In her first point, Appellant complains that the trial court failed to make a finding under section 263.202 of the family code that she understood the service plan and proceedings which may result in a restriction or termination of her parental rights to M.C.2 But, as TDFPS points out, the trial court did find in its first status hearing order that Appellant

has reviewed and understands the service plan and has been advised that unless she is willing and able to provide the subject child with a safe environment, even with the assistance of a service plan, within the reasonable period of time specified in the plan, her parental and custodial duties and rights may be subject to restriction or to termination or the subject child may not be returned to her.

We therefore overrule Appellant's first point.

No Bona Fide Doubt of Appellant's Competency

In her second point, Appellant contends that the trial court should have sua sponte ordered a competency evaluation for her because of evidence that her bipolar disorder was untreated and also argues that the trial court's failure to order the competency evaluation was fundamental error and violated her rights to due process.   As TDFPS points out, the family code does not prescribe a competency standard that parents must meet before participating in a hearing or trial.3  Without engrafting such a standard on the family code, we conclude that even if parents in Texas were required to be competent or were entitled to a competency evaluation before termination proceedings, Appellant's arguments would fail.

Appellant appears to equate untreated bipolar disorder with incompetency, but they are not the same.   In criminal law, to which Appellant likens the termination proceeding, a person is incompetent if she does not have (1) sufficient present ability to consult with her lawyer with a reasonable degree of rational understanding or (2) a rational as well as factual understanding of the proceedings against her.4  As the Texas Court of Criminal Appeals has explained,

If a trial judge has a bona fide doubt about the competency of the defendant, he or she shall conduct an informal inquiry to determine if there is evidence that would support a finding of incompetence.   A bona fide doubt may exist if the defendant exhibits truly bizarre behavior or has a recent history of severe mental illness or at least moderate mental retardation.5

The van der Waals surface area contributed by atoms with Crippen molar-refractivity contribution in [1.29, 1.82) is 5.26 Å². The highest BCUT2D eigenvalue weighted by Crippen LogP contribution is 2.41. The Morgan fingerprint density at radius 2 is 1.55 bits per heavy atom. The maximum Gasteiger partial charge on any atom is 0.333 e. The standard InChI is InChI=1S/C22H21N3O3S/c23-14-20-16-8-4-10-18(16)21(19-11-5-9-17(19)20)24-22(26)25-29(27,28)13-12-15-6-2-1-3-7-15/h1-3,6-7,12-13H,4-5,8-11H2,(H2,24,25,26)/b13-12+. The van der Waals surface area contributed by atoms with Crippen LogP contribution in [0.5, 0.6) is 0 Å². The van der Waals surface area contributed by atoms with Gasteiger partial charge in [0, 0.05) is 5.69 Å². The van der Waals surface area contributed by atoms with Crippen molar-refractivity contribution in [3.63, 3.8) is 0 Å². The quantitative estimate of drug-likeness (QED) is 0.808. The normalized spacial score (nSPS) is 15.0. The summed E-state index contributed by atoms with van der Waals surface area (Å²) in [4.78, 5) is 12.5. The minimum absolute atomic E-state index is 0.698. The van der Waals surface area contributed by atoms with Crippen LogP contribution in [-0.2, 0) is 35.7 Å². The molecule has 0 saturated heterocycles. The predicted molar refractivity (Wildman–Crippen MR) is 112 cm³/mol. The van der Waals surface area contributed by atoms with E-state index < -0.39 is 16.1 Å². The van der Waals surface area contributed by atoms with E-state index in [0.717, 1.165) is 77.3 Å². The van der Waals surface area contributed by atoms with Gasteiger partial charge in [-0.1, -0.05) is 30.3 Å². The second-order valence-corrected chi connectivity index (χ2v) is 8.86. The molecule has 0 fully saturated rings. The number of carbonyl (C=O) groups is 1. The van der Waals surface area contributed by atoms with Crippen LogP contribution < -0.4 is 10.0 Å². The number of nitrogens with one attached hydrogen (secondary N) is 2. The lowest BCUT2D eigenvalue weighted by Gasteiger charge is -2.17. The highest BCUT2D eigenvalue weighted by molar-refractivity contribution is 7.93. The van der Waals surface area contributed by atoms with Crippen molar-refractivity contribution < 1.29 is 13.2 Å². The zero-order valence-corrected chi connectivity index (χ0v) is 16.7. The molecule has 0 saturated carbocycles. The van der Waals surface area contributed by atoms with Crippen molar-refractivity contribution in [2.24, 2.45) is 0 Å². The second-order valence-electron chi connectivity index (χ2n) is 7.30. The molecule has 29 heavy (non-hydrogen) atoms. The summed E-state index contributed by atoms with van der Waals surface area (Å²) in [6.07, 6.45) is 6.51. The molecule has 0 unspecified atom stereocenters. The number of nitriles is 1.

But we have reviewed the entire record, including Appellant's testimony at the two hearings she attended, the testimony of two CPS caseworkers and the CPS investigator, the CASA supervisor's testimony, and Appellant's MHMR records, and we conclude that the record does not demonstrate sufficient evidence to raise a bona fide doubt in the trial court's mind about Appellant's competency to stand trial.6  Accordingly, even if the law did recognize a parent's right to have a competency evaluation at any stage of the termination proceeding, we hold that nothing in this record would trigger that right for Appellant.   We overrule Appellant's second point.

No Ineffective Assistance of Counsel

In her third point, Appellant contends that her trial counsel was ineffective for failing to request a competency evaluation below.   Because we have already held that nothing in the record shows a bona fide doubt as to Appellant's competency, we hold that Appellant's claim of ineffective assistance of counsel fails.7  We overrule her third point.

In her fourth point, Appellant contends that requiring postjudgment testimony by trial counsel to support an appellate claim of ineffective assistance when an appellate record is not yet available violates a parent's due process rights by denying her an effective appeal.   Because we have already held that the record demonstrates no bona fide doubt of Appellant's competency and that her claim of ineffective assistance fails for that reason, we overrule her fourth point.

Conclusion

Having overruled all of Appellant's points, we affirm the trial court's judgment.

FOOTNOTES

FN1. See Tex.R.App. P. 47.4..  FN1. See Tex.R.App. P. 47.4.

FN2. See Tex. Fam.Code Ann. § 263.202(b)(2) (Vernon 2009)..  FN2. See Tex. Fam.Code Ann. § 263.202(b)(2) (Vernon 2009).

FN3. See In re E.L.T., 93 S.W.3d 372, 375 (Tex.App.-Houston [14th Dist.] 2002, no pet.)..  FN3. See In re E.L.T., 93 S.W.3d 372, 375 (Tex.App.-Houston [14th Dist.] 2002, no pet.).

FN4. Tex.Code Crim. Pro. Ann. art.   46B.003(a) (Vernon 2006);  Montoya v. State, 291 S.W.3d 420, 425 (Tex.Crim.App.2009)..  FN4. Tex.Code Crim. Pro. Ann. art.   46B.003(a) (Vernon 2006);  Montoya v. State, 291 S.W.3d 420, 425 (Tex.Crim.App.2009).

FN5. Montoya, 291 S.W.3d at 425..  FN5. Montoya, 291 S.W.3d at 425.

FN6. See id..  FN6. See id.

FN7. See In re J.O.A., 283 S.W.3d 336, 343 (Tex.2009);  In re M.S., 115 S.W.3d 534, 549 (Tex.2003)..  FN7. See In re J.O.A., 283 S.W.3d 336, 343 (Tex.2009);  In re M.S., 115 S.W.3d 534, 549 (Tex.2003).

LEE ANN DAUPHINOT JUSTICE